Changing Narratives: Colonised Peoples, Criminology and Social Work
International Journal for Crime, Justice and Social Democracy, 3(1), 49-67.
19 Pages Posted: 28 Apr 2013 Last revised: 15 Aug 2015
Date Written: 2014
There is growing recognition in criminology and social work of the importance of Indigenous knowledges and methodologies. Yet to date, there have been limited attempts (particularly in criminology and criminal justice social work) to consider the theoretical and practice implications of Indigenous understandings and approaches to these disciplines. Both disciplines have also been slow to recognise the importance of understanding the way in which colonial effects are perpetuated through knowledge control, particularly in the operation of criminal justice systems.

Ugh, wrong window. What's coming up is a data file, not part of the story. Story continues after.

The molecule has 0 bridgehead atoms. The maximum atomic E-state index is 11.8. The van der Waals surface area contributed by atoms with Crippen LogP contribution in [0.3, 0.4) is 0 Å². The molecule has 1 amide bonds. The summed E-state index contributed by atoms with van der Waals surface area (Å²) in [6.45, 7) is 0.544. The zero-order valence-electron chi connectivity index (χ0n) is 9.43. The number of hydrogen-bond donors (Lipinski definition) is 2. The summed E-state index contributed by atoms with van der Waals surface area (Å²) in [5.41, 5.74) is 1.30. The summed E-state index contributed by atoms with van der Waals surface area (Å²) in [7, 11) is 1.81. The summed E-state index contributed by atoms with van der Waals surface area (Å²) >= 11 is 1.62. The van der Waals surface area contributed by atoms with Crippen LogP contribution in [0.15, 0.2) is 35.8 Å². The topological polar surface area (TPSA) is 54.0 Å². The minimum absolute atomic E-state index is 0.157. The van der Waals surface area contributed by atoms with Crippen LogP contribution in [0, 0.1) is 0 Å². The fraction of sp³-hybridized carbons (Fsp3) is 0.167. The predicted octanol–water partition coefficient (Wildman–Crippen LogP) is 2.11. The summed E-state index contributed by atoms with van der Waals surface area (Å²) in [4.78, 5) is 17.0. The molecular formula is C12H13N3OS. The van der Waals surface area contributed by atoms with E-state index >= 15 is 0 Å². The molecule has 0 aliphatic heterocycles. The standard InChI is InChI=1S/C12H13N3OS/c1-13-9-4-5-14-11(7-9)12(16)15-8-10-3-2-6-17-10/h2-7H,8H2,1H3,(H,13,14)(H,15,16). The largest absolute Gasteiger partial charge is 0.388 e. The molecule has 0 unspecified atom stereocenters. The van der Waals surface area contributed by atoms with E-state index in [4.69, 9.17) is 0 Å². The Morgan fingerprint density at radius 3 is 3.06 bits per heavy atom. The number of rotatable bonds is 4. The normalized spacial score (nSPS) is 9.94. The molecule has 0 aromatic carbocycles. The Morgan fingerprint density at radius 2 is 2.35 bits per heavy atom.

Our paper thus begins by examining the historical and institutional factors that have contributed to the continuing subjugation of Indigenous knowledges and methodologies. A discussion of the connections between the hegemony of Western science, the construction of race, and the colonial project follows. While herein Western and Indigenous approaches are conceptualised broadly, the dangers of over-simplifying these categories is also acknowledged. The paper proceeds by examining the distinctive character of each approach through a consideration of their ontological, epistemological, axiological, and methodological differences. Whilst acknowledging the considerable challenges which arise in any attempt to combine these differing world views, a pathway forward for understanding both theoretically and methodologically the relationship between Western and Indigenous approaches is proposed.
Keywords: Indigenous methodologies, Criminology, Criminal Justice Social Work, Colonialism
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